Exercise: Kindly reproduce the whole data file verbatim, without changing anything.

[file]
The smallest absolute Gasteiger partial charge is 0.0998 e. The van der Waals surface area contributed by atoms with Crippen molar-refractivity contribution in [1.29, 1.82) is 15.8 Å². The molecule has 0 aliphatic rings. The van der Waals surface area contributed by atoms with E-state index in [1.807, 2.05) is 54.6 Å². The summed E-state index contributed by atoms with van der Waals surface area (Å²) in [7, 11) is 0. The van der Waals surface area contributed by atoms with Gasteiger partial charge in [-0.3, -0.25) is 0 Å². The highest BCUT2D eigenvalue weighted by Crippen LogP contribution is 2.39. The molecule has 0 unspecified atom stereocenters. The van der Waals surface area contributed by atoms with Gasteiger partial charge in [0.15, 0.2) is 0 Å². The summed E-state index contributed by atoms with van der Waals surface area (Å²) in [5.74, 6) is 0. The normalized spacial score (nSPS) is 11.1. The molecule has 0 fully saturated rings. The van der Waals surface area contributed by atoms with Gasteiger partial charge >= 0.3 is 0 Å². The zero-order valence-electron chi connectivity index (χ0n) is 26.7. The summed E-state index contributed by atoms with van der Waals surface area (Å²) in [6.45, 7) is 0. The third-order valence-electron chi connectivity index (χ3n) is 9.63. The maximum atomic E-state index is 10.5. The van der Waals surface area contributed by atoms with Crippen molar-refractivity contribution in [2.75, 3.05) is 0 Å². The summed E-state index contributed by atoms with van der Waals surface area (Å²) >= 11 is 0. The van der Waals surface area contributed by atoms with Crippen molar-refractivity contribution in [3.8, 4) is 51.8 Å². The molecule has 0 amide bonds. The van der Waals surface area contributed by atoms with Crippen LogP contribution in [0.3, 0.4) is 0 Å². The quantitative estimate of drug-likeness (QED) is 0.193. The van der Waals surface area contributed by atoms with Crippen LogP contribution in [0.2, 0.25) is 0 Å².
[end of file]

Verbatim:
The smallest absolute Gasteiger partial charge is 0.0998 e. The van der Waals surface area contributed by atoms with Crippen molar-refractivity contribution in [1.29, 1.82) is 15.8 Å². The molecule has 0 aliphatic rings. The van der Waals surface area contributed by atoms with E-state index in [1.807, 2.05) is 54.6 Å². The summed E-state index contributed by atoms with van der Waals surface area (Å²) in [7, 11) is 0. The van der Waals surface area contributed by atoms with Gasteiger partial charge in [-0.3, -0.25) is 0 Å². The highest BCUT2D eigenvalue weighted by Crippen LogP contribution is 2.39. The molecule has 0 unspecified atom stereocenters. The van der Waals surface area contributed by atoms with Gasteiger partial charge in [0.15, 0.2) is 0 Å². The summed E-state index contributed by atoms with van der Waals surface area (Å²) in [5.74, 6) is 0. The normalized spacial score (nSPS) is 11.1. The molecule has 0 fully saturated rings. The van der Waals surface area contributed by atoms with Gasteiger partial charge >= 0.3 is 0 Å². The zero-order valence-electron chi connectivity index (χ0n) is 26.7. The summed E-state index contributed by atoms with van der Waals surface area (Å²) in [6.45, 7) is 0. The third-order valence-electron chi connectivity index (χ3n) is 9.63. The maximum atomic E-state index is 10.5. The van der Waals surface area contributed by atoms with Crippen molar-refractivity contribution in [2.75, 3.05) is 0 Å². The summed E-state index contributed by atoms with van der Waals surface area (Å²) >= 11 is 0. The van der Waals surface area contributed by atoms with Crippen molar-refractivity contribution in [3.8, 4) is 51.8 Å². The molecule has 0 amide bonds. The van der Waals surface area contributed by atoms with Crippen LogP contribution in [0.3, 0.4) is 0 Å². The quantitative estimate of drug-likeness (QED) is 0.193. The van der Waals surface area contributed by atoms with Crippen LogP contribution in [0.2, 0.25) is 0 Å².